Make Copy of structures with huge no. of pointer members

This is a discussion on Make Copy of structures with huge no. of pointer members within the C Programming forums, part of the General Programming Boards category; Hi, I have a structure, that reads someting like: Code: struct _B { int info; struct _C *p4; } typedef ...

  1. #1
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    Make Copy of structures with huge no. of pointer members

    Hi,
    I have a structure, that reads someting like:
    Code:
     
    struct _B {
        int info;
        struct _C *p4;
    }
    
    typedef struct _A{
        int a,b,c;
        int *p1;
        char *p2;
        struct _B *p3;
       /* Many more pointers */
    }A;
    Have to write a copy function,
    A *make_copy(A *src);
    i.e. make_copy makes a copy of 'src' and returns. Note that it should properly copy pointers also (i.e. make copy of pointer members also).

    Apart from copying member by member, is there any other way to do same?

  2. #2
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    One of the (imo) little known facts about structs is that you can copy them directly in C. Might have been our super sorter iMalc that mentioned that fact in a post.

    (Probably others did as well)

    I don't know if that includes strings and pointer members, however.

    Why not try it and see?

  3. #3
    C++まいる!Cをこわせ! Elysia's Avatar
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    It will not make deep copies of any pointers, but it will copy all the shallow values.
    Regardless, if you want to make deep copies of the pointers, it is not a trivial task, and no easy solution exists.
    Quote Originally Posted by Adak View Post
    io.h certainly IS included in some modern compilers. It is no longer part of the standard for C, but it is nevertheless, included in the very latest Pelles C versions.
    Quote Originally Posted by Salem View Post
    You mean it's included as a crutch to help ancient programmers limp along without them having to relearn too much.

    Outside of your DOS world, your header file is meaningless.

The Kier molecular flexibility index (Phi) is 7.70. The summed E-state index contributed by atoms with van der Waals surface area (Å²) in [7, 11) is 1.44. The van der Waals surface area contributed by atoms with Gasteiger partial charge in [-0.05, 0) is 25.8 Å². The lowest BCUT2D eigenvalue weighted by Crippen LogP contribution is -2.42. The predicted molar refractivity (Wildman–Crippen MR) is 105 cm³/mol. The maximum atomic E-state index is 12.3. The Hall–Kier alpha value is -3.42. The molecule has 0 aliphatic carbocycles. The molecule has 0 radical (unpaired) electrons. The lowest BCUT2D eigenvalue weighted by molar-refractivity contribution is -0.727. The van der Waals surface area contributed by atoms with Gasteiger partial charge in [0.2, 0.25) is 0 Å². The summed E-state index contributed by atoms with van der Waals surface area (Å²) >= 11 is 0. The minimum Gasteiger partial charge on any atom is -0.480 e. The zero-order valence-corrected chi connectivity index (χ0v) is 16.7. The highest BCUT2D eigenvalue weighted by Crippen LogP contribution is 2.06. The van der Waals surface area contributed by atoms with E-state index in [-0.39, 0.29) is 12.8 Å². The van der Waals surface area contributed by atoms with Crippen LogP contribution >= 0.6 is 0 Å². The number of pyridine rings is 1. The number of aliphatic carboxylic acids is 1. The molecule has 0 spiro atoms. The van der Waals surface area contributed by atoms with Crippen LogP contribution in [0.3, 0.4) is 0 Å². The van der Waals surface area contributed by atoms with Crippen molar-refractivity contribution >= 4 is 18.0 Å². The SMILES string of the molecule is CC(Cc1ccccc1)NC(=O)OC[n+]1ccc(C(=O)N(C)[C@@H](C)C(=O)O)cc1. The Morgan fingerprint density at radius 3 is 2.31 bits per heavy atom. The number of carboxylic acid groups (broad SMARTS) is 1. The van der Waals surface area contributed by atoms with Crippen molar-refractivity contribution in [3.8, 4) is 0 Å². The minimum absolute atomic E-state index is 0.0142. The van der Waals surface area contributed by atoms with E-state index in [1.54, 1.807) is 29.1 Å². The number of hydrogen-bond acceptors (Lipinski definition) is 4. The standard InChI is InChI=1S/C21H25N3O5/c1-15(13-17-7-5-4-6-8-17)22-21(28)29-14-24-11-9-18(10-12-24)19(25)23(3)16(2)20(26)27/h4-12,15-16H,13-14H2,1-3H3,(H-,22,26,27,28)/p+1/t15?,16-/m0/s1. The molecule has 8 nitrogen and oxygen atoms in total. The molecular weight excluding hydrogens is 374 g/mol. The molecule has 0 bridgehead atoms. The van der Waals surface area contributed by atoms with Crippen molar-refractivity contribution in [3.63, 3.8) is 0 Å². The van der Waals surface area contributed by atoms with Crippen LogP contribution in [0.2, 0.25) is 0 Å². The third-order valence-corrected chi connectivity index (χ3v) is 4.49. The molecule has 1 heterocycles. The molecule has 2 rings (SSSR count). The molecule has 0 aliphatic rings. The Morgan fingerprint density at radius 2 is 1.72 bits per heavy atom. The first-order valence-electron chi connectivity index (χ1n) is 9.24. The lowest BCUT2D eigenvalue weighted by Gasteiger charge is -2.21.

4. #4
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    Vithal, do you *really* need to make a copy of all these structs? You can't just pass a pointer to the struct to any function that needs it?

    In light of what Elysia posted, I would sure try hard not to have to copy a lot of these big structs. if the structs had different members on them that would make it even more tedious.

    uggh!

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    Well, passing just pointer to struct not serving my purpose. I have a requirement where need to process msgs from API callers and this message might get queued if the system can't handle in caller's context (system too busy??). So, had caller passed pointer to structure (local variable), then queuing would crash the system. If we want to make no assumptions about caller's mem alloc scheme, want to make a copy and queue it.

  6. #6
    C++まいる!Cをこわせ! Elysia's Avatar
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    Then you basically need to either create a custom, complex function which can make a copy of a struct by taking in a lot of arguments about its structure, or, you can make a simple, custom function that clones a specific structure.
    Quote Originally Posted by Adak View Post
    io.h certainly IS included in some modern compilers. It is no longer part of the standard for C, but it is nevertheless, included in the very latest Pelles C versions.
    Quote Originally Posted by Salem View Post
    You mean it's included as a crutch to help ancient programmers limp along without them having to relearn too much.

    Outside of your DOS world, your header file is meaningless.

  7. #7
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    Wanted to avoid writing copy function that looks into each member and does copy. Well, if no other solution exists, will do same for now.

    Thanks Elysia and others for replying.

  8. #8
    C++まいる!Cをこわせ! Elysia's Avatar
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    Such a generic solution is difficult to do in C. You would have to consider a more high-level language to perform such a copy without hassle.
    Quote Originally Posted by Adak View Post
    io.h certainly IS included in some modern compilers. It is no longer part of the standard for C, but it is nevertheless, included in the very latest Pelles C versions.
    Quote Originally Posted by Salem View Post
    You mean it's included as a crutch to help ancient programmers limp along without them having to relearn too much.

    Outside of your DOS world, your header file is meaningless.

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